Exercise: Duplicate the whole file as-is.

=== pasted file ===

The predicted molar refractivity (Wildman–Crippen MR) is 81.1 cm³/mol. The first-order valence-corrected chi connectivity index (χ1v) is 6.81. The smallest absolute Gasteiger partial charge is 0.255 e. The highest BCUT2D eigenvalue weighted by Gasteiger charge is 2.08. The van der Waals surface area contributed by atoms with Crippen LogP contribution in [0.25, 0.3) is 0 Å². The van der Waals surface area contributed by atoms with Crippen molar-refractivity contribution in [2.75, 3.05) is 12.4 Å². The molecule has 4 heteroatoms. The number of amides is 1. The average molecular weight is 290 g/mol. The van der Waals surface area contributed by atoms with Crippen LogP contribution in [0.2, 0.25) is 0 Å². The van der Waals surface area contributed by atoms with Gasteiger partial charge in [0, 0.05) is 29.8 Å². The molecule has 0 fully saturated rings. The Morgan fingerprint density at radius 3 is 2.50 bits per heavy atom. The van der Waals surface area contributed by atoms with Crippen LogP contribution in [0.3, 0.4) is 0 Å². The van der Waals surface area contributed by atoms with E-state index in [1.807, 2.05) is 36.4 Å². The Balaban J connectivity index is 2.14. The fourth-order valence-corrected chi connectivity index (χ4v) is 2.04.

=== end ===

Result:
The predicted molar refractivity (Wildman–Crippen MR) is 81.1 cm³/mol. The first-order valence-corrected chi connectivity index (χ1v) is 6.81. The smallest absolute Gasteiger partial charge is 0.255 e. The highest BCUT2D eigenvalue weighted by Gasteiger charge is 2.08. The van der Waals surface area contributed by atoms with Crippen LogP contribution in [0.25, 0.3) is 0 Å². The van der Waals surface area contributed by atoms with Crippen molar-refractivity contribution in [2.75, 3.05) is 12.4 Å². The molecule has 4 heteroatoms. The number of amides is 1. The average molecular weight is 290 g/mol. The van der Waals surface area contributed by atoms with Crippen LogP contribution in [0.2, 0.25) is 0 Å². The van der Waals surface area contributed by atoms with Gasteiger partial charge in [0, 0.05) is 29.8 Å². The molecule has 0 fully saturated rings. The Morgan fingerprint density at radius 3 is 2.50 bits per heavy atom. The van der Waals surface area contributed by atoms with Crippen LogP contribution in [0.3, 0.4) is 0 Å². The van der Waals surface area contributed by atoms with E-state index in [1.807, 2.05) is 36.4 Å². The Balaban J connectivity index is 2.14. The fourth-order valence-corrected chi connectivity index (χ4v) is 2.04.